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Saturday, August 31, 2013

Legally blind man files first ‘stop-and-frisk’ lawsuit

Legally blind man files first ‘stop-and-frisk’ lawsuitMario Tama / Getty Images / AFP


A legally blind African-American man has filed a lawsuit against the New York Police Department, claiming he was falsely arrested under the department’s controversial stop-and-frisk program.
Allen Moye, a 54-year-old man from Jamaica, Queens, is the first person to file a lawsuit against the NYPD since a federal court ruled against the stop-and-frisk program earlier this month. In the suit, Moye says that police illegally came after him and violated his civil rights.
He says he was arrested on false charges while he was waiting for a friend at a Harlem street corner in September 2010. Wearing glasses and using a cane to get around, he was approached by a half-dozen NYPD officers on W. 118thStreet. Police stopped and frisked him in a manner that Moye described as “rough.”
“And they didn’t tell me what I did or nothing,” he told the New York Post. “They just went through [my clothes] like I wasn’t even there, and told me, ‘What are you doing here?’ What do you mean, like I’m from another planet? I thought this was a free country and you can go anywhere.”
Moye says that after he complained about the search, he was taken into custody for making the complaint.
“It was racial profiling, what they did,” he told the New York Daily News. “…It’s a different Jim Crow. They try to put everybody behind bars to do their work.”
Moye says he is traumatized by the incident and has not returned to Harlem since the day he was arrested. He says the police there are “like Nazis.”
In the lawsuit, Moye cites the decision made by US District Court Judge Shira Sheindlin, who issued an opinion ruling that the NYPD violated the Fourth and Fourteenth Amendments through the manner in which they conducted stop-and-frisks.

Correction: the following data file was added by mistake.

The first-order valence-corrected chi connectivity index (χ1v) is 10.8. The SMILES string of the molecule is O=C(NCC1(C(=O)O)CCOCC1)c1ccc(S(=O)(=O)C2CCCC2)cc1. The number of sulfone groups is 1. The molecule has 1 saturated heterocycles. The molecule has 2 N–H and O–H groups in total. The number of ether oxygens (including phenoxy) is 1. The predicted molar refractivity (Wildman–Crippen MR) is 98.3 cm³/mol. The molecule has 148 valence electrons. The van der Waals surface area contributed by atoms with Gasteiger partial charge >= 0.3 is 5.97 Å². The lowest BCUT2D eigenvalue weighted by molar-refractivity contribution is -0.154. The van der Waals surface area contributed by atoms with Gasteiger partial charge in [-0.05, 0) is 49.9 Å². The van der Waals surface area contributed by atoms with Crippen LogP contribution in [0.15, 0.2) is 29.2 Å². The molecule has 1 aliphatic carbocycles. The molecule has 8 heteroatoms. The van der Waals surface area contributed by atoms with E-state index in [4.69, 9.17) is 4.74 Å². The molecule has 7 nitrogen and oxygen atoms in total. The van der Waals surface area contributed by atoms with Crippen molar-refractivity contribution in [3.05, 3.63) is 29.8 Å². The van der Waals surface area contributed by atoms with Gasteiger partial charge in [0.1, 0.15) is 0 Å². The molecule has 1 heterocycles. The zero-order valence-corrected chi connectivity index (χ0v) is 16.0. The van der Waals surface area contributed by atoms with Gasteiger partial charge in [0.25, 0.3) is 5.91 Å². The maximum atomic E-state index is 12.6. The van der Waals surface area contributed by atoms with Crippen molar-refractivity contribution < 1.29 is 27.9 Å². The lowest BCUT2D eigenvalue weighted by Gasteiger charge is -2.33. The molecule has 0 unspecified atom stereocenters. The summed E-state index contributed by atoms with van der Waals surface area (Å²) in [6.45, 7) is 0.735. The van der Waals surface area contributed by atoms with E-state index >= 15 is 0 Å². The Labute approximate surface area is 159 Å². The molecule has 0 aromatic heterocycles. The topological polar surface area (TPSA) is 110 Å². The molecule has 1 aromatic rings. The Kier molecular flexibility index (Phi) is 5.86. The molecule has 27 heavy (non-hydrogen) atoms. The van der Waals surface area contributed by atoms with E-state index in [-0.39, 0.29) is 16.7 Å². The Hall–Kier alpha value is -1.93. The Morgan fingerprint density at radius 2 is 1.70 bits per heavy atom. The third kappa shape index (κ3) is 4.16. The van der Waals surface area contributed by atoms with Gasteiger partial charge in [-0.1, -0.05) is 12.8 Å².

The Manhattan judge ordered the NYPD to end the policy, which is part of the city’s “Clean Halls” program of stopping ‘suspicious’ people outside of residential apartment blocks and subjecting them to random searches.
“While it may be difficult to say when precisely to draw the line between constitutional and unconstitutional police encounters, such a line exists, and the NYPD has systematically crossed it when making trespass stops outside buildings,” Scheindlin’s ruling reads.
Moye is seeking monetary damages for the alleged trauma he endured as a result of racial profiling.
Although Moye’s lawsuit is the first filed in wake of the federal ruling on stop-and-frisk, it is unlikely to be the last. Earlier this week, New York City lawyers predicted that a slew of lawsuits would likely follow the decision made by Judge Scheindlin, with plaintiffs arguing that their civil rights were violated by the city. The Bloomberg administration is still trying to appeal the decision, and city lawyers have asked Scheindlin to hold off on court-ordered reforms for the time being.
“Individuals who believe they are aggrieved during the pendency of the requested stay will still have full opportunity to litigate any claims for money damages due to alleged unconstitutional  stop-and-frisk activity,” the lawyers wrote.